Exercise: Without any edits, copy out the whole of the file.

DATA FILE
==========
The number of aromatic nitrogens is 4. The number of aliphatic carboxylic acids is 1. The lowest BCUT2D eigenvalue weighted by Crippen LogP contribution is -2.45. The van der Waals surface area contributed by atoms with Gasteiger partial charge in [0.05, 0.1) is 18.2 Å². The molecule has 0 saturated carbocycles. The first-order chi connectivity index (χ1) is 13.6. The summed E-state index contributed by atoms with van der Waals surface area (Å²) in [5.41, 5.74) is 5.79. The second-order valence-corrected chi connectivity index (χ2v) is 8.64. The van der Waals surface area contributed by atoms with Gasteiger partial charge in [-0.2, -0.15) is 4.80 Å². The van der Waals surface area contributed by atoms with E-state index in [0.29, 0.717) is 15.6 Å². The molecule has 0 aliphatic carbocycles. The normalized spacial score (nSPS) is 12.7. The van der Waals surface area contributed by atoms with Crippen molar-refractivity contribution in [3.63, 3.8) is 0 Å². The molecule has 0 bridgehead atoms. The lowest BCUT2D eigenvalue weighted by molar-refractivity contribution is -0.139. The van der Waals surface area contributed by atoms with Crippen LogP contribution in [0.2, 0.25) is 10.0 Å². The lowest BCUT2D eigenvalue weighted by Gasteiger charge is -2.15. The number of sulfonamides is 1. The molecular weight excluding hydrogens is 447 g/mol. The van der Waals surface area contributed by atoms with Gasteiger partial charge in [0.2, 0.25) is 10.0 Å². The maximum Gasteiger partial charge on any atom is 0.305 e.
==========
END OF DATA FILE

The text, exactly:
The number of aromatic nitrogens is 4. The number of aliphatic carboxylic acids is 1. The lowest BCUT2D eigenvalue weighted by Crippen LogP contribution is -2.45. The van der Waals surface area contributed by atoms with Gasteiger partial charge in [0.05, 0.1) is 18.2 Å². The molecule has 0 saturated carbocycles. The first-order chi connectivity index (χ1) is 13.6. The summed E-state index contributed by atoms with van der Waals surface area (Å²) in [5.41, 5.74) is 5.79. The second-order valence-corrected chi connectivity index (χ2v) is 8.64. The van der Waals surface area contributed by atoms with Gasteiger partial charge in [-0.2, -0.15) is 4.80 Å². The van der Waals surface area contributed by atoms with E-state index in [0.29, 0.717) is 15.6 Å². The molecule has 0 aliphatic carbocycles. The normalized spacial score (nSPS) is 12.7. The van der Waals surface area contributed by atoms with Crippen molar-refractivity contribution in [3.63, 3.8) is 0 Å². The molecule has 0 bridgehead atoms. The lowest BCUT2D eigenvalue weighted by molar-refractivity contribution is -0.139. The van der Waals surface area contributed by atoms with Crippen LogP contribution in [0.2, 0.25) is 10.0 Å². The lowest BCUT2D eigenvalue weighted by Gasteiger charge is -2.15. The number of sulfonamides is 1. The molecular weight excluding hydrogens is 447 g/mol. The van der Waals surface area contributed by atoms with Gasteiger partial charge in [0.2, 0.25) is 10.0 Å². The maximum Gasteiger partial charge on any atom is 0.305 e.